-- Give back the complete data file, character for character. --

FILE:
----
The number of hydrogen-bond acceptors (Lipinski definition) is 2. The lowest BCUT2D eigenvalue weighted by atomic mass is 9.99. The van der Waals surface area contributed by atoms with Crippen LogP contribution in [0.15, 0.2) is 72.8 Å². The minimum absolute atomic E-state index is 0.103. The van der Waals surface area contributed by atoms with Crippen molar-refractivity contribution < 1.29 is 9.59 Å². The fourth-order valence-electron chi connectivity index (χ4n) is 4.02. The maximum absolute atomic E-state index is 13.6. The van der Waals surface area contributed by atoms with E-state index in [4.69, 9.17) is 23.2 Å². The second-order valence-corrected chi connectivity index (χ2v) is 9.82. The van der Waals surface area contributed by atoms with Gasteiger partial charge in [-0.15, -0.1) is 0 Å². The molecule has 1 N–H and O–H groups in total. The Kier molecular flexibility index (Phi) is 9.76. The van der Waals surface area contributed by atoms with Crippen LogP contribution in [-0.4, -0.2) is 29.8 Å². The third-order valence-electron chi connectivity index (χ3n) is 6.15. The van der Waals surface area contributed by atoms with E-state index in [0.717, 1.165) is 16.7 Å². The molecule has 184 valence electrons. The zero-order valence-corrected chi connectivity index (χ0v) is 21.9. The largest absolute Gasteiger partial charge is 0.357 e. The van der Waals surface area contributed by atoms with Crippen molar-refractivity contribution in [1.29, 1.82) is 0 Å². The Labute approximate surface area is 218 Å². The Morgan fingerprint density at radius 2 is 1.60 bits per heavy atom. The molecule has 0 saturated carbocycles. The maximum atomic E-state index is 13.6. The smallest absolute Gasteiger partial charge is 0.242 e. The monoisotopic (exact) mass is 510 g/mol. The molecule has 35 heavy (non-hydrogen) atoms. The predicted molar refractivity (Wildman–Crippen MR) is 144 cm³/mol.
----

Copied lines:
The number of hydrogen-bond acceptors (Lipinski definition) is 2. The lowest BCUT2D eigenvalue weighted by atomic mass is 9.99. The van der Waals surface area contributed by atoms with Crippen LogP contribution in [0.15, 0.2) is 72.8 Å². The minimum absolute atomic E-state index is 0.103. The van der Waals surface area contributed by atoms with Crippen molar-refractivity contribution < 1.29 is 9.59 Å². The fourth-order valence-electron chi connectivity index (χ4n) is 4.02. The maximum absolute atomic E-state index is 13.6. The van der Waals surface area contributed by atoms with E-state index in [4.69, 9.17) is 23.2 Å². The second-order valence-corrected chi connectivity index (χ2v) is 9.82. The van der Waals surface area contributed by atoms with Gasteiger partial charge in [-0.15, -0.1) is 0 Å². The molecule has 1 N–H and O–H groups in total. The Kier molecular flexibility index (Phi) is 9.76. The van der Waals surface area contributed by atoms with Crippen LogP contribution in [-0.4, -0.2) is 29.8 Å². The third-order valence-electron chi connectivity index (χ3n) is 6.15. The van der Waals surface area contributed by atoms with E-state index in [0.717, 1.165) is 16.7 Å². The molecule has 184 valence electrons. The zero-order valence-corrected chi connectivity index (χ0v) is 21.9. The largest absolute Gasteiger partial charge is 0.357 e. The van der Waals surface area contributed by atoms with Crippen molar-refractivity contribution in [1.29, 1.82) is 0 Å². The Labute approximate surface area is 218 Å². The Morgan fingerprint density at radius 2 is 1.60 bits per heavy atom. The molecule has 0 saturated carbocycles. The maximum atomic E-state index is 13.6. The smallest absolute Gasteiger partial charge is 0.242 e. The monoisotopic (exact) mass is 510 g/mol. The molecule has 35 heavy (non-hydrogen) atoms. The predicted molar refractivity (Wildman–Crippen MR) is 144 cm³/mol.